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McNamara, David John (1887–1967)

by Paul R. Bartrop

This article was published in Australian Dictionary of Biography, Volume 10, (MUP), 1986

David John McNamara (1887-1967), footballer and racehorse trainer, was born on 22 January 1887 at Boosey, near Yarrawonga, Victoria, sixth son of Melbourne-born Michael McNamara, farmer, and his wife Mary, née Quinlan.

Educated at local schools, as a youth Dave engaged in Australian Rules football, playing for Benalla, and horse-racing. In 1905 he joined St Kilda Football Club and in his senior début helped the side to an unexpected victory with four of the team's five goals. By 1907 his goalkicking exploits had helped St Kilda to reach their first finals series, and he was already widely regarded as the finest footballer in the Victorian Football League. Next year he was St Kilda's captain and at the inaugural National Football Championships in Melbourne was adjudged best player of the series.

On 20 October 1909 he married Florence Mary Dobson at St Francis' Church, Melbourne; they had a son and a daughter. Midway through that year McNamara crossed to the Victorian Football Association. With Essendon Association he played in premiership teams in 1911-12, when he kicked 81 and 107 goals. The 1912 total included 18 in one match; he was the first player in Australian senior football to kick over the century in one season. Refused a clearance to return to St Kilda in 1913, he stood out of football until his clearance was granted in 1914. After St Kilda went into recess in 1915, he resumed on its return in 1918. Captain throughout this time, in 1923 he became playing coach. From 1924 he played with the amateur side, Ormond, until well past his fortieth birthday. In the 1930s he returned to St Kilda as a committee-man, was voted life membership, served as vice-president, and in 1938 was elected president.

McNamara's league playing career, mostly at full-forward or centre-half forward, spanned 148 games. He kicked some 600 goals in the V.F.L., the great majority by left-footed place kick. The distances he set with this kick were legendary: 89 yds 2 ft (Sydney, in a long-kicking competition with 'Dally' Messenger, 1914); and a world-record 93 yds (85 m) (St Kilda, 1923). His kicking ability, as well as his physique, earned him the nickname 'Long Dave'.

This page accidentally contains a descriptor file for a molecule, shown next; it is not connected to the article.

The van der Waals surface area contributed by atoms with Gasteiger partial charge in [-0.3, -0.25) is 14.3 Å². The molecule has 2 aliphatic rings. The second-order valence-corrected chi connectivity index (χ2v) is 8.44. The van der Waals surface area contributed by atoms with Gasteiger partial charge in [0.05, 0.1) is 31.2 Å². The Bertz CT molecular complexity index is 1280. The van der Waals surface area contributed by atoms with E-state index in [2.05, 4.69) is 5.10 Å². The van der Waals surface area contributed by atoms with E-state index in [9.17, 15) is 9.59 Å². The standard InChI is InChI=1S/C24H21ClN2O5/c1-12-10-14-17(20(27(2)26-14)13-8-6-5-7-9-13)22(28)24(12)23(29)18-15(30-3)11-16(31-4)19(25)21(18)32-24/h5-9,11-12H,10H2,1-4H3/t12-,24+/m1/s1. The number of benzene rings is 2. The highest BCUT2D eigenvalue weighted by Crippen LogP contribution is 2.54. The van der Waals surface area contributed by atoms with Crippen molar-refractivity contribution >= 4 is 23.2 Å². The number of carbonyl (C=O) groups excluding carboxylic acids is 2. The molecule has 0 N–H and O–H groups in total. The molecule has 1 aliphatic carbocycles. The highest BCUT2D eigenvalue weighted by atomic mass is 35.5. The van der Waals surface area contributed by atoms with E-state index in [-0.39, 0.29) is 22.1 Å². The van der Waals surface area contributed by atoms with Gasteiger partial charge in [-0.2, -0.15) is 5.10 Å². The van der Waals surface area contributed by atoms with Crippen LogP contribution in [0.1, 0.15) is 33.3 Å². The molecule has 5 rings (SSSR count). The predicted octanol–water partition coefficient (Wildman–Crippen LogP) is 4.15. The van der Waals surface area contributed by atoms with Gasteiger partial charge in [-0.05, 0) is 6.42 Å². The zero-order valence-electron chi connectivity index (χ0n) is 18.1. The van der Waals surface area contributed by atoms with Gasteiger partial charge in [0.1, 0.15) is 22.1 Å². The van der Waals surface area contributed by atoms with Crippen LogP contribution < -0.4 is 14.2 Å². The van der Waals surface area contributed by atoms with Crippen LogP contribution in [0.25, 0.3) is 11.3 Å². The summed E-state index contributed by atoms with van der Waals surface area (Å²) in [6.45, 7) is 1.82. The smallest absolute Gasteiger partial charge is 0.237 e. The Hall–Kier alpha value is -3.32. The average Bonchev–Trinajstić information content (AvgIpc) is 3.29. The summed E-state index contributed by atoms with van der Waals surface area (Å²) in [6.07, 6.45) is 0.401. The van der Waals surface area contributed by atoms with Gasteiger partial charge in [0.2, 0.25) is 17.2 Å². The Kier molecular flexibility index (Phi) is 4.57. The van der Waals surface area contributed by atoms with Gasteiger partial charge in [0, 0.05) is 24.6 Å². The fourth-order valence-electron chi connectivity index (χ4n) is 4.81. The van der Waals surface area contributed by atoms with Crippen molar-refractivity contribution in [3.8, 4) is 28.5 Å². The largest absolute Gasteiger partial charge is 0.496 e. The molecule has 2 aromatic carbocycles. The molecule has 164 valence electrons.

At 6 ft 3 ins (191 cm) and 14 stone (89 kg), McNamara was an ideal size for a key position player. A fine team man, he held that true footballers could never be fully professional: only a player who loved the game for itself could play to his real potential. In Football (Melbourne, 1914) he outlined his thoughts on the game, mainly 'to combat the pernicious effects' of the game's detractors, many of whom were then highly critical of football and football administrators over McNamara's clearance problems of that year.

After retirement, McNamara devoted himself to horse-racing; he established himself through the 1930s as a trainer of many winners at city and country meetings. In the 1940s he served in various posts, including president, with the Victorian Trainers' Association. He continued training horses until about 1958.

In later life McNamara was a busy worker on behalf of many benefactory appeals and held several hospital life governorships. On 15 August 1967 he died at his Caulfield home. Survived by his daughter, he was buried in Brighton cemetery with Catholic rites.

Select Bibliography

  • M. Fiddian, The Pioneers (Melb, 1977)
  • St Kilda Football Club, Year Book, 1967, 1969
  • People (Sydney), 11 Oct 1950
  • Sun-News Pictorial (Melbourne), 27 Oct 1938, 17 Apr 1965, 16 Aug 1967
  • Herald (Melbourne), 5 Sept 1950.

Citation details

Paul R. Bartrop, 'McNamara, David John (1887–1967)', Australian Dictionary of Biography, National Centre of Biography, Australian National University, http://adb.anu.edu.au/biography/mcnamara-david-john-7429/text12931, published first in hardcopy 1986, accessed online 22 November 2018.

This article was first published in hardcopy in Australian Dictionary of Biography, Volume 10, (MUP), 1986

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